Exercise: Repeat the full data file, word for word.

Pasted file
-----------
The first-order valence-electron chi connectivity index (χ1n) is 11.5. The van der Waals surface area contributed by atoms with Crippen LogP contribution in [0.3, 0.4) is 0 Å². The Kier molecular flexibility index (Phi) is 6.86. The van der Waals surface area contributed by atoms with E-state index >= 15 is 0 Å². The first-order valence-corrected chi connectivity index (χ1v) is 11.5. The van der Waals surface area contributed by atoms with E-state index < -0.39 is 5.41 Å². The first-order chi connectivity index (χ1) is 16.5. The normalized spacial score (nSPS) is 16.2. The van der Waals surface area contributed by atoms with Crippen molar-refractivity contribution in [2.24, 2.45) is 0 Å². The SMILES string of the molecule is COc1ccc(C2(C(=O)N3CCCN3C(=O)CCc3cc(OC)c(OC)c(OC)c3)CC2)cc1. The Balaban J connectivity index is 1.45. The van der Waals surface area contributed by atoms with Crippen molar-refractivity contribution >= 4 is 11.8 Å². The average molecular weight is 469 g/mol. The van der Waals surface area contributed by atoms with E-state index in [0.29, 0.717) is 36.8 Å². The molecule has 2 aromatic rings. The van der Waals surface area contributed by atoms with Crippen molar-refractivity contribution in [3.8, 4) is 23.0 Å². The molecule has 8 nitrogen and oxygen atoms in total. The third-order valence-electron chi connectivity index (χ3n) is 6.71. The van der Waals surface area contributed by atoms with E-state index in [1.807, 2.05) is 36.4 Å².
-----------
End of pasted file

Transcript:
The first-order valence-electron chi connectivity index (χ1n) is 11.5. The van der Waals surface area contributed by atoms with Crippen LogP contribution in [0.3, 0.4) is 0 Å². The Kier molecular flexibility index (Phi) is 6.86. The van der Waals surface area contributed by atoms with E-state index >= 15 is 0 Å². The first-order valence-corrected chi connectivity index (χ1v) is 11.5. The van der Waals surface area contributed by atoms with E-state index < -0.39 is 5.41 Å². The first-order chi connectivity index (χ1) is 16.5. The normalized spacial score (nSPS) is 16.2. The van der Waals surface area contributed by atoms with Crippen molar-refractivity contribution in [2.24, 2.45) is 0 Å². The SMILES string of the molecule is COc1ccc(C2(C(=O)N3CCCN3C(=O)CCc3cc(OC)c(OC)c(OC)c3)CC2)cc1. The Balaban J connectivity index is 1.45. The van der Waals surface area contributed by atoms with Crippen molar-refractivity contribution >= 4 is 11.8 Å². The average molecular weight is 469 g/mol. The van der Waals surface area contributed by atoms with E-state index in [0.29, 0.717) is 36.8 Å². The molecule has 2 aromatic rings. The van der Waals surface area contributed by atoms with Crippen molar-refractivity contribution in [3.8, 4) is 23.0 Å². The molecule has 8 nitrogen and oxygen atoms in total. The third-order valence-electron chi connectivity index (χ3n) is 6.71. The van der Waals surface area contributed by atoms with E-state index in [1.807, 2.05) is 36.4 Å².